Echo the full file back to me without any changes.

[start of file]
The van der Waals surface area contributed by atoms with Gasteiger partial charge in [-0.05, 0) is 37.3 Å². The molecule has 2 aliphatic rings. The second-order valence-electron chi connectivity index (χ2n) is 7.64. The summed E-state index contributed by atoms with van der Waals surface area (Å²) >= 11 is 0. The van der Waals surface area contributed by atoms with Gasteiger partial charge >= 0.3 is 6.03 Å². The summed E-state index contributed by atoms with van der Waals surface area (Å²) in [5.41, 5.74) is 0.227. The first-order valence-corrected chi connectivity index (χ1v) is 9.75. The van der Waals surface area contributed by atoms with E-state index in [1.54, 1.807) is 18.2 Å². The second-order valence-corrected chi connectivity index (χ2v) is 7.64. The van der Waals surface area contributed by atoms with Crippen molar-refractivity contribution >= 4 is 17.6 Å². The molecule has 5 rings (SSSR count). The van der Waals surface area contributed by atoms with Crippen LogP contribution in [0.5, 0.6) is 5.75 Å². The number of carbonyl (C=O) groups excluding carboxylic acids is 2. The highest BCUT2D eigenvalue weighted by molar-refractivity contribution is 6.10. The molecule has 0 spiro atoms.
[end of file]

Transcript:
The van der Waals surface area contributed by atoms with Gasteiger partial charge in [-0.05, 0) is 37.3 Å². The molecule has 2 aliphatic rings. The second-order valence-electron chi connectivity index (χ2n) is 7.64. The summed E-state index contributed by atoms with van der Waals surface area (Å²) >= 11 is 0. The van der Waals surface area contributed by atoms with Gasteiger partial charge >= 0.3 is 6.03 Å². The summed E-state index contributed by atoms with van der Waals surface area (Å²) in [5.41, 5.74) is 0.227. The first-order valence-corrected chi connectivity index (χ1v) is 9.75. The van der Waals surface area contributed by atoms with E-state index in [1.54, 1.807) is 18.2 Å². The second-order valence-corrected chi connectivity index (χ2v) is 7.64. The van der Waals surface area contributed by atoms with Crippen molar-refractivity contribution >= 4 is 17.6 Å². The molecule has 5 rings (SSSR count). The van der Waals surface area contributed by atoms with Crippen LogP contribution in [0.5, 0.6) is 5.75 Å². The number of carbonyl (C=O) groups excluding carboxylic acids is 2. The highest BCUT2D eigenvalue weighted by molar-refractivity contribution is 6.10. The molecule has 0 spiro atoms.